Legislation and jurisdiction

Relevant legislation and regulators

What is the relevant legislation and who enforces it?

In Canada, the federal Competition Act (the Act) establishes jurisdiction for the review of mergers affecting any market in Canada. The Act is enforced by the Commissioner of Competition (the Commissioner), who is appointed by the Federal Cabinet for a five-year renewable term. The Commissioner is supported by the Competition Bureau (the Bureau), an independent law enforcement agency within the federal Department of Innovation, Science and Economic Development. The Commissioner and, by extension, the Bureau have broad powers to investigate and evaluate a merger. Should the parties to a merger not be prepared to cure competitive concerns identified by the Bureau, the Commissioner can apply to the Competition Tribunal (the Tribunal) for a remedial order.

The Tribunal, created by the Competition Tribunal Act (the Tribunal Act), is a specialised adjudicative body composed of judicial members and business and economic experts. The Tribunal is the forum of first instance for any merger challenged by the Commissioner. While the Tribunal Act requires that the Tribunal conduct its hearings ‘as informally and expeditiously as the circumstances and considerations of fairness permit’, the Tribunal operates with many of the procedural trappings of an ordinary court and, consequently, hearings routinely take many months to complete.

For mergers subject to foreign investment or other specific regulatory approvals, see question 8.

Scope of legislation

What kinds of mergers are caught?

All mergers that have a sufficient Canadian nexus (ie, a real and substantial connection to Canada), regardless of size, are subject to the substantive jurisdiction of the Act, and therefore to potential investigation and evaluation by the Commissioner and possible referral to the Tribunal. The definition of ‘merger’ is broad and includes the acquisition of control or a significant interest in the business of another person. However, the Act’s pre-merger notification regime is of more limited scope. Part IX of the Act creates five broad categories of transactions that are subject to pre-merger notification if they meet certain party and acquiree size thresholds (discussed in question 5). These are: asset acquisitions; share acquisitions; acquisitions of an interest in an unincorporated combination; amalgamations; and the formation of unincorporated combinations.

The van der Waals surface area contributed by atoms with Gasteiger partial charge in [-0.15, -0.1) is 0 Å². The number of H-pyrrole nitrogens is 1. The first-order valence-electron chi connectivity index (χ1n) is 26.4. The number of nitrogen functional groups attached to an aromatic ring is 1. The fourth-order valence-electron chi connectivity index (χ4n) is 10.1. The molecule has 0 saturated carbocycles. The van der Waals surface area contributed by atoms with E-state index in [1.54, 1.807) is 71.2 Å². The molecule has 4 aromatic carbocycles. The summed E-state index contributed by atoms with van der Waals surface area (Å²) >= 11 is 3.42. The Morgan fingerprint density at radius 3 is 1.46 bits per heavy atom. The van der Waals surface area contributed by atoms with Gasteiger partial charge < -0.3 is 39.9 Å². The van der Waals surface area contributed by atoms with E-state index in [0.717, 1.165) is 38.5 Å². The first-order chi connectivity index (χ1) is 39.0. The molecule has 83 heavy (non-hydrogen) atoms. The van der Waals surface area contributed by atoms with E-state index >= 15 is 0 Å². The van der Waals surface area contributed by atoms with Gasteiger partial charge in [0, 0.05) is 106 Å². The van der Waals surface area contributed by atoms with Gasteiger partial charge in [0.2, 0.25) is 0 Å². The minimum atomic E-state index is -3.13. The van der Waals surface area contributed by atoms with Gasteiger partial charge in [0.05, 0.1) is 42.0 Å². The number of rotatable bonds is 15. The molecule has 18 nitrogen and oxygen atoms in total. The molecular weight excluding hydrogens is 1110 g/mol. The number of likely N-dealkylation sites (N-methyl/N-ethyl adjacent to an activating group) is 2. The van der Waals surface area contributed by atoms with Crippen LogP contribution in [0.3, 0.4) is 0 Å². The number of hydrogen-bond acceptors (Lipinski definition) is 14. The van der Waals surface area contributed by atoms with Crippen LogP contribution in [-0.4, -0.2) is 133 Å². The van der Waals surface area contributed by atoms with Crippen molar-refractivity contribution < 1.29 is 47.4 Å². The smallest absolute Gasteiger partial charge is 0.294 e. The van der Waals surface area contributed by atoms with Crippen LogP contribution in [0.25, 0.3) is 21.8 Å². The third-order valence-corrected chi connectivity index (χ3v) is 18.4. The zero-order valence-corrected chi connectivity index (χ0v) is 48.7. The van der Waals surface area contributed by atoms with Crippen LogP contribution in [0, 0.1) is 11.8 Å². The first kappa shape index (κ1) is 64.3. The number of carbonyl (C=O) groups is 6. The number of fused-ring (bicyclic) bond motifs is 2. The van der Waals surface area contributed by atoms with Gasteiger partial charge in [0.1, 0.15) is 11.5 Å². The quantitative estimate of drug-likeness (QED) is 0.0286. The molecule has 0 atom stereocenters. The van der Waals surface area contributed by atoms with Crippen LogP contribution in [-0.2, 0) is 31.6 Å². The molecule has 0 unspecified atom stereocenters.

What types of joint ventures are caught?

Generally, joint ventures with a sufficient Canadian nexus are caught by the Act’s broad definition of ‘merger’ and are subject to the Act’s substantive jurisdiction. Depending on how it is structured, a joint venture could be caught under the mandatory pre-merger notification regime as an unincorporated combination (usually a partnership), a share or asset acquisition, or a corporate amalgamation. However, there are exemptions for joint ventures that meet certain conditions. (There are also similar provisions in the Act dealing with competitor agreements that may apply to joint ventures - see question 20.)

Is there a definition of ‘control’ and are minority and other interests less than control caught?

The Act contains a bright-line definition of ‘control’: the holding or acquisition of more than 50 per cent of the voting securities of the corporation or, in the case of a partnership, sole proprietorship, trust or other unincorporated entity, the holding or acquisition of an interest in the non-incorporated entity that entitles the holder or acquirer to more than 50 per cent of the profits of the entity or of its assets on dissolution. However, the Act’s pre-merger notification regime does not require that control be acquired to trigger a filing obligation. The acquisition of ‘any of the assets in Canada of an operating business’ (other than in the ordinary course) or of shares yielding cumulative ownership of more than 20 per cent of the voting shares of a public company (more than 50 per cent if the acquirer already owned 20 per cent or more before the proposed transaction) or more than 35 per cent of the voting shares of a private company (more than 50 per cent if 35 per cent or more was owned before the proposed transaction) will be sufficient to trigger a notification obligation (provided that other financial criteria discussed in question 5 are met). There are similar thresholds for acquisitions of interests in combinations.

Additionally, minority interests less than outright control may be caught by the substantive (as opposed to notification) provisions of the Act, because the Act defines a merger to include any transaction by which a party acquires a ‘significant interest’ in the business of another person. What constitutes a ‘significant interest’ is not defined by the Act. However, the Commissioner’s Merger Enforcement Guidelines (MEGs) contemplate that the acquisition of a ‘significant interest’ could occur at as low as a 10 per cent ownership interest - or in some cases without an equity interest if contractual or other circumstances allow material influence to be exercised over the economic behaviour of another person (including decisions relating to pricing, purchasing, distribution, marketing, investment, financing and the licensing of intellectual property rights). The MEGs note that, among other factors, board composition, voting and veto rights, the terms of any shareholder or voting agreements and put, call or other liquidity rights are relevant to determining if there has been or will be an acquisition of a ‘significant interest’.

Thresholds, triggers and approvals